Oh, about that GoTo scope. Up until now Terry has been working almost exclusively with tabletop Dobsonian reflectors. His first scope on getting back into astronomy in the past couple of years was an Orion Funscope, and his most-used scope is his SkyScanner 100 (see his review here). With the SkyScanner 100 and more recently a StarBlast 4.5, he has logged over 400 deep-sky objects, mostly galaxies. To put this into perspective, in five years of stargazing I have observed perhaps 350 deep-sky objects, mostly with a 10″ scope. So it’s quite an achievement, and one I hope I can convince Terry to write up as a guest post.

Anyway, my point is that going from small reflectors with no electronics to a big GoTo refractor is quite a change of pace. I asked Terry how it came about and he pointed to two major factors. First, the scope is a heck of a deal and he was curious about it. Second, and more importantly, after logging 400 DSOs by starhopping with small reflectors, he felt he had earned a break. I couldn’t agree more.

A few low clouds skirted the western and northern horizon around sunset, but they didn’t last, and the skies were cloud-free all night long. Transparency was good but not incredible. Jimmy said he could see the Gegenschein and pointed it out to Darrell and me, but neither of us was fully convinced. I’m not saying Jimmy didn’t see the Gegenschein, but I didn’t see anything I felt comfortable calling the Gegenschein. That could be inexperience on my part, and it could be imperfect vision, too. London regularly sees things in the sky that I just can’t make out. But it was also at least partly imperfect transparency.

(Now, I should qualify that by pointing out that the skies here in Claremont are essentially never as clear as the sky was at the AASP Saturday night. The transparency was only imperfect by the standards of the remote Arizona desert, where on the clearest nights it seems that there is no atmosphere whatsoever between you and the stars.)

The western sky was striped with delicate crepuscular rays after sunset (also just like last time).

One of my major goals for the night was finding and sketching comet 168P/Hergenrother, a dim periodic comet that unexpectedly brightened by a factor of 100 recently. It’s a tough catch from town–earlier this week I caught it from my driveway with the XT10, but only by waiting until it was high in the sky, knowing exactly where to look, and using averted vision. But under dark desert skies it’s dead easy, and shows a bright nucleus and wide tail even at low magnification. Comet Hergenrother is also moving at a decent clip–as the sketch shows, it moves visibly in the space of an hour.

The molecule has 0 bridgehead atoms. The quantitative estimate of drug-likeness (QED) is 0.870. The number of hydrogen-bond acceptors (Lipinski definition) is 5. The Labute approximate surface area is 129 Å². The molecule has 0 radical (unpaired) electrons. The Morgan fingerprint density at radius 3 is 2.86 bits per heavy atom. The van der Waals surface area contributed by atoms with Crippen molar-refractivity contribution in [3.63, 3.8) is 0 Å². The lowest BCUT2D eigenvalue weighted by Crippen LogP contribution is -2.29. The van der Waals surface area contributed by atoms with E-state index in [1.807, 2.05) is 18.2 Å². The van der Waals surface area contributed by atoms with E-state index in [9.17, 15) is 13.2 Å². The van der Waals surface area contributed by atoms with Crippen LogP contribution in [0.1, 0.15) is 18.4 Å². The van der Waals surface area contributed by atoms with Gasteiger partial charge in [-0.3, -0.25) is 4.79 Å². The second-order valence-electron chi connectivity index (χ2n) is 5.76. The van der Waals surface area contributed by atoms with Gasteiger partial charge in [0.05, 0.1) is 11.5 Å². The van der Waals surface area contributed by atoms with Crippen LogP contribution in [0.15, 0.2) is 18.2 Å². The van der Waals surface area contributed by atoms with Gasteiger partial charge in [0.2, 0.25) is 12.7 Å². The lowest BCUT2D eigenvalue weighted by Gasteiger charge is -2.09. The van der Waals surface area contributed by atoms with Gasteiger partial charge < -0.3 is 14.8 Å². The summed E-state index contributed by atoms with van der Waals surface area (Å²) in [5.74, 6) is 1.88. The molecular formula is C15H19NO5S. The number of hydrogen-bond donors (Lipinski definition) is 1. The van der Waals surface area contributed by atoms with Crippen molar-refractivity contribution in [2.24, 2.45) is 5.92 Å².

I found the comet by sweeping northeastern Pegasus at low power, and sketched the field without taking the time to figure out exactly where I was. I thought I could work that out later, using Stellarium, and I was right. The right part of the above image is a screenshot from Stellarium, inverted and annotated in GIMP, to show the field of the comet. Hergenrother is still visible–check Heavens Above or google ‘comet Hergenrother chart’ for finder charts. Update: the best Hergenrother charts I have found so far are at Skyhound and AstroBob. The Skyhound chart covers more days, but the AstroBob chart goes deeper, and those dim little stars are clutch if you’re trying to find the comet under less-than-perfect skies. The Heavens Above charts are great but AFAICT they only show the position of the comet right now, so there is no provision for printing out a chart for this evening (and the comet will have moved in the meantime).

I chased the comet, I traded views with my fellow stargazers–including London, who found the Pleiades by himself with his AstroScan–and I hunted down a bunch of new Herschel objects. But my favorite views of the night were the unexpected ones.

First were the meteors. Holy smokes did I see a ton of them. I lost count around three dozen. One of the best came when Terry and London and I were walking David to his car–a brilliant meteor shot across the western sky and left a glowing trail that slowly faded. I almost missed the best meteor of the night, though. Around 1:30 in the morning I was looking down to check my charts when I saw bright light flashing in my peripheral vision. I looked up in time to see a fireball shooting straight down toward the northern horizon. It was so bright it cast shadows on the ground–something I had read about but never seen before. Update: David pointed out via email that the Orionid meteor shower peaks this weekend, and the meteors we saw last weekend were probably advance scouts from that swarm.

From midnight to 1:00 AM I took a little siesta. I reclined in the lounge chair with my 10×50 binos and split my time between dozing, scanning with the binos, and just looking up in wonder. The Milky Way shone from one horizon to the other like an arch supporting the dome of the heavens. But ironically it was the “dome of the heavens” I was trying to escape.

Shattering the Bowl of the Sky